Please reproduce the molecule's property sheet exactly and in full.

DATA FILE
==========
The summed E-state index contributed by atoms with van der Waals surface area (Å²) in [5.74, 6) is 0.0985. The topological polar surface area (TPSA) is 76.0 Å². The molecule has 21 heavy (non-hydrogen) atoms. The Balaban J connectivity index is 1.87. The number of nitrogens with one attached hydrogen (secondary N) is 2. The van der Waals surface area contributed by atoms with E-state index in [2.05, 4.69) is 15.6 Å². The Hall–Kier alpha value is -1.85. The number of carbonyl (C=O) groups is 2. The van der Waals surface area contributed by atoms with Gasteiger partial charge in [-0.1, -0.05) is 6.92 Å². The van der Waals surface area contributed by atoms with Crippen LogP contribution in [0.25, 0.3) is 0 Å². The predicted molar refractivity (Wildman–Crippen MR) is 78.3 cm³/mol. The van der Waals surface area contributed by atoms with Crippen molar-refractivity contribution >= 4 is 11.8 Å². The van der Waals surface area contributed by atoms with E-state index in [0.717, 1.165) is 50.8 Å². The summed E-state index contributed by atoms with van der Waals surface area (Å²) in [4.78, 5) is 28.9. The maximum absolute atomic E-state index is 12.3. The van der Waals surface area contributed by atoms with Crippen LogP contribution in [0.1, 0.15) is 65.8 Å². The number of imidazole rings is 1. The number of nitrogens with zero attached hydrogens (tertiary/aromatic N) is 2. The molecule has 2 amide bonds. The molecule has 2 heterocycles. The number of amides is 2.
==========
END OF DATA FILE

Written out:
The summed E-state index contributed by atoms with van der Waals surface area (Å²) in [5.74, 6) is 0.0985. The topological polar surface area (TPSA) is 76.0 Å². The molecule has 21 heavy (non-hydrogen) atoms. The Balaban J connectivity index is 1.87. The number of nitrogens with one attached hydrogen (secondary N) is 2. The van der Waals surface area contributed by atoms with E-state index in [2.05, 4.69) is 15.6 Å². The Hall–Kier alpha value is -1.85. The number of carbonyl (C=O) groups is 2. The van der Waals surface area contributed by atoms with Gasteiger partial charge in [-0.1, -0.05) is 6.92 Å². The van der Waals surface area contributed by atoms with Crippen LogP contribution in [0.25, 0.3) is 0 Å². The predicted molar refractivity (Wildman–Crippen MR) is 78.3 cm³/mol. The van der Waals surface area contributed by atoms with Crippen molar-refractivity contribution >= 4 is 11.8 Å². The van der Waals surface area contributed by atoms with E-state index in [0.717, 1.165) is 50.8 Å². The summed E-state index contributed by atoms with van der Waals surface area (Å²) in [4.78, 5) is 28.9. The maximum absolute atomic E-state index is 12.3. The van der Waals surface area contributed by atoms with Crippen LogP contribution in [0.1, 0.15) is 65.8 Å². The number of imidazole rings is 1. The number of nitrogens with zero attached hydrogens (tertiary/aromatic N) is 2. The molecule has 2 amide bonds. The molecule has 2 heterocycles. The number of amides is 2.